Being a gift to your market is the best way of winning your target market’s trust and loyalty in these cynical times. Keep in mind, a one time free offer is still a great way to get noticed and earn at least one additional communication. Providing ongoing, value to your market will earn you the right to ask for the sale.
When it comes to business, there are basically three types of web sites to choose from. Each one is valuable in its own way and each one is worthless if not properly put to work. Let’s see which one you need…
A Sales Site
The purpose of a sales site is to sell. Not sell something later, not build a list, not show how great your company is. It’s designed to sell a product or products, on the spot, in the form of an actual transaction.
Sales sites employ a shopping cart at some point in the process. They ask the visitor to buy. Sales sites can be single page sales letters that cleverly pitch an individual product or they can be giant catalogs and categories of products. Amazon.com is a sales site.
The Lead Site
The purpose of the lead site is to simply generate leads. This type of site does not ask the visitor to buy anything; rather it usually offers something to the visitor in exchange for their personal information such as name, email address and maybe even a phone number.
The idea is that the free information offers value to the visitor who is usually seeking such information to solve a problem or advance an agenda.The lead site can be a site that is loaded with multiple pages or posts that are full of targeted information to the visitor. Another option is a simple landing page, also known as a squeeze page that gives a basic and enticing pitch to the visitor to opt in and receive some special information and offers no other content to compete.The basic concept of a squeeze page is to force the visitor to do one of two things: Give up their information to get a solution their problem or get off the page all together and move on.
The Credibility Site
The purpose of a credibility site is to demonstrate how credible your company is to the visitor – imagine that. It should not attempt to sell something, it typically is not very good at gathering leads. The credibility site is to bolster the quality of your companies image and stature in the mind of your visitor.
Many business owners struggle with which site they should choose so they attempt to incorporate all three purposes into one site. There are all sorts of problems that this creates but the most important problem is that it just doesn’t work.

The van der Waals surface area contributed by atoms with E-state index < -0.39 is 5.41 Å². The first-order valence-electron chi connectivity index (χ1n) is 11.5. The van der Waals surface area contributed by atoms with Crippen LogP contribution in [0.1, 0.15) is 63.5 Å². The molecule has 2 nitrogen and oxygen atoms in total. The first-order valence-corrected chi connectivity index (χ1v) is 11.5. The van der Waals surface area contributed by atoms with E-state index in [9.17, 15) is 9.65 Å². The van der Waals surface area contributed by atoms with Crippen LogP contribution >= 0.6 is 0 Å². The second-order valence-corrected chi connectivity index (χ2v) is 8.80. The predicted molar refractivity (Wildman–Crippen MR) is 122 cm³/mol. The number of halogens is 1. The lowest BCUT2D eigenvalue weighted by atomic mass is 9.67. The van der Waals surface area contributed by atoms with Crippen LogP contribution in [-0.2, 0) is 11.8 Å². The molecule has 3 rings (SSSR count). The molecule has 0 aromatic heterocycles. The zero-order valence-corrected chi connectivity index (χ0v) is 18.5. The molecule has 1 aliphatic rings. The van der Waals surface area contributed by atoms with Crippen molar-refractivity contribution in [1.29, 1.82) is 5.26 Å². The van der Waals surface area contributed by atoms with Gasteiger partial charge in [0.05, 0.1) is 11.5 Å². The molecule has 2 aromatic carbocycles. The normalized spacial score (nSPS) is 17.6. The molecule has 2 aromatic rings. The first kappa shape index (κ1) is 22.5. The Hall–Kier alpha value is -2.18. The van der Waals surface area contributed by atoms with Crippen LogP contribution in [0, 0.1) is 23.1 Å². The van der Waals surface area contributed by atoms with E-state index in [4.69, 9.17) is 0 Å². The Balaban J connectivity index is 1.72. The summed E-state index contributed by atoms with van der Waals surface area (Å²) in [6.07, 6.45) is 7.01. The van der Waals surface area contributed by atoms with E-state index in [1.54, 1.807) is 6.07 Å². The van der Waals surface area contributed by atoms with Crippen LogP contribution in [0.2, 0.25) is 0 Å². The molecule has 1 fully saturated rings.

It doesn’t work… don’t try it.
The simplest way to decide on which type of site you need first is to ask yourself: “What is the single goal of this site?” Choose either to sell, to gather leads, or to lend credibility.
Then call your designer and hold his or her feet to the fire to produce the best site to match your goal.
As a short caveat, there is one other type of site your company should consider but it’s not truly a site so I’ve not included it in the short 3 site list. Social media profiles such as Facebook, Twitter, LinkedIn and so on. Most companies should make use of such web properties but for very different goals than the 3 listed above. There are also several hybrid models that attempt to meld two of the three site types into one but this author is unimpressed with the effectiveness of such dribble.
Most companies both offline and online will do well to have at least one of all three types of sites and spend the rest of their money driving targeted traffic to those sites.
Just remember, traffic is no different than a site itself. All traffic has purpose so make sure you drive the buyers to a sales site, the information seekers to your lead site, and your “almost closed but need a little nudge” people to your credibility site.
As always, I’d love your feedback. Please visit my blog, or connect with me on Facebook or Twitter to let me know!
Name that store:
A man only zone. The unyielding smell of grease, no-frills white linoleum floors displaying craftsman tools as far as the eye could see. Selling off Carhardt jumpsuits and dickies jeans with a quickness only rivaled by a border town thrift store outlet.